I can’t really delve into the plot much deeper than those few sentences without giving away enough of the plot to spoil some really spectacular moments in the film. Suffice it to say, this film, at 3+ hours in length and spanning nearly a decade of storytelling, is epic in every way. All four of the men are based on real historical figures of the time and the set pieces have a fantastically accurate ramshackle quality about them that calls to mind The Gangs of New York. While it is a bit of chore to sit all the way through, Children of Paradise will reward the attentive viewer with a touching story of love, duplicity and the fine art of acting.

-142. The Last Wave (Peter Weir, 1977) [Unavailable]

OK so Peter Weir really shot himself in the foot with the whole Master and Commander debacle. Still and all, this movie is outstanding and can you really hate on a guy who managed to elicit genuinely target=”_blank”>watchable performances out of both Robin Williams AND Ethan Hawke?

-143. That Obscure Object of Desire (Luis Buñuel, 1977)

As recounted to his fellow passengers on a Paris-bound train, Mathieu (frequent Buñuel collaborator Fernando Rey) falls in love with a beautiful young maid named Conchita (played by Carole Bouquet and Angela Molina. We’ll get to that later.). While Mathieu is obsessed with seducing the girl, Conchita holds his satisfaction tantalizingly out of reach. While her constant coquettishness keeps drives Mathieu away, it also has the power to keep luring him back to her, until he reaches what he thinks is the final straw.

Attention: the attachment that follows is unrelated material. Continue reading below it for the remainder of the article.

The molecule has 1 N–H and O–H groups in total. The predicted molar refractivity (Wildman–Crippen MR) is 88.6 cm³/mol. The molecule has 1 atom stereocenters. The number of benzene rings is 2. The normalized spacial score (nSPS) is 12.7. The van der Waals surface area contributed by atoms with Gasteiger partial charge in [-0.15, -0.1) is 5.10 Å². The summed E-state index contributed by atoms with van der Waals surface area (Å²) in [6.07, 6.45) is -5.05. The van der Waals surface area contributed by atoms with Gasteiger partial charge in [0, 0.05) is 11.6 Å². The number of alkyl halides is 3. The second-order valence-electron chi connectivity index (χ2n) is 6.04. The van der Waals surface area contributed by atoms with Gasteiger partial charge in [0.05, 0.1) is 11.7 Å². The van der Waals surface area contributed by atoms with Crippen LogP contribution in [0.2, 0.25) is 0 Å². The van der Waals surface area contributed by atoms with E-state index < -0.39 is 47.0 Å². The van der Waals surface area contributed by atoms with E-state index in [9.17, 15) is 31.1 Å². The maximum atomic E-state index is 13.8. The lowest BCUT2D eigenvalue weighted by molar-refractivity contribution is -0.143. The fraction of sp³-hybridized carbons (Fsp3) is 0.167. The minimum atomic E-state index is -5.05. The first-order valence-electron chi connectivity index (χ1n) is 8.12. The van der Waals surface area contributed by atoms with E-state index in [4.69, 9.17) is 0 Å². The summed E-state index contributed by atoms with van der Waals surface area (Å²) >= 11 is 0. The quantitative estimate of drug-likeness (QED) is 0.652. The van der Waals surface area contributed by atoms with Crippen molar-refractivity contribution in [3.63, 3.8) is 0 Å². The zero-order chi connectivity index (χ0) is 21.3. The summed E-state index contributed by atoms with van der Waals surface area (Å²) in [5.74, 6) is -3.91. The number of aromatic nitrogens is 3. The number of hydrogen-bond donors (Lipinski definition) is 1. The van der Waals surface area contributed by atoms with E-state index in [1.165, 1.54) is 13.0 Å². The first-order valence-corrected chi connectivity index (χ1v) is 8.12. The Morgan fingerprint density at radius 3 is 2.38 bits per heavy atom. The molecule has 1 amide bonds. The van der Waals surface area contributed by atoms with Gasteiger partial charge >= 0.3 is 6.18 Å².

Like many of Buñuel’s films, this is all about the destruction we wreak upon ourselves in the name of pursuing our desires. Mathieu comes from a privileged background and so feels secure in his right to possess what ever it is that he wants, in this case, Conchita. Conchita comes from an impoverished background in an oppressive country (Franco’s Spain) and so feels that she must fight off anything or anybody who would impede her absolute sense of freedom, in this case, Mathieu. While both of them love one another, their desire to behave just as they always have and never compromise ultimately trumps their desire for each other. Conchita is especially conflicted, and Buñuel uses his two actresses to further outline a single woman’s hot and cold tendencies in his typically surrealist fashion.

-144. Loves of a Blonde (Milos Forman, 1965)

After the communist government has forced a large number of women to relocate to a remote town in the Czech countryside and work in it’s shoe factory, the city officials and factory bosses notice that the number of women now greatly outweighs the number of men. This problem is affecting the women’s happiness and productivity, so the government relocates and army base to the town in the hopes of fixing the problem they have made. Andula, one of the women at the factory attends a state-sponsered mixer for the soldiers and factory workers and falls for Milda, the pianist at the event. The two end up spending the night together but when Milda returns to his home in Prague, Andula feels compelled to follow.